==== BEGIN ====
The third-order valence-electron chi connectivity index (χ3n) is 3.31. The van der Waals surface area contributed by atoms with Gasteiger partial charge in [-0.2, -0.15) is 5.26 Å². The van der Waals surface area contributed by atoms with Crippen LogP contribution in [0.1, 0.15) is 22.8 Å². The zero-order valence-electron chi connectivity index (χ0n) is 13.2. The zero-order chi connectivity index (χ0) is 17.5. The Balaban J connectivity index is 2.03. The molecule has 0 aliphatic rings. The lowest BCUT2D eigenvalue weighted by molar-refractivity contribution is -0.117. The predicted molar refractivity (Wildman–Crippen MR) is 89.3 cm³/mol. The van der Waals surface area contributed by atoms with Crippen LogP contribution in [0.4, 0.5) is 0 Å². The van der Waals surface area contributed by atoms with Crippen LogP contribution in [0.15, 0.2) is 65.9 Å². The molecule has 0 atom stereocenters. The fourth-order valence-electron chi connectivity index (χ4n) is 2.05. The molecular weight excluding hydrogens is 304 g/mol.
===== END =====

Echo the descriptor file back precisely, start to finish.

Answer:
The third-order valence-electron chi connectivity index (χ3n) is 3.31. The van der Waals surface area contributed by atoms with Gasteiger partial charge in [-0.2, -0.15) is 5.26 Å². The van der Waals surface area contributed by atoms with Crippen LogP contribution in [0.1, 0.15) is 22.8 Å². The zero-order valence-electron chi connectivity index (χ0n) is 13.2. The zero-order chi connectivity index (χ0) is 17.5. The Balaban J connectivity index is 2.03. The molecule has 0 aliphatic rings. The lowest BCUT2D eigenvalue weighted by molar-refractivity contribution is -0.117. The predicted molar refractivity (Wildman–Crippen MR) is 89.3 cm³/mol. The van der Waals surface area contributed by atoms with Crippen LogP contribution in [0.4, 0.5) is 0 Å². The van der Waals surface area contributed by atoms with Crippen LogP contribution in [0.15, 0.2) is 65.9 Å². The molecule has 0 atom stereocenters. The fourth-order valence-electron chi connectivity index (χ4n) is 2.05. The molecular weight excluding hydrogens is 304 g/mol.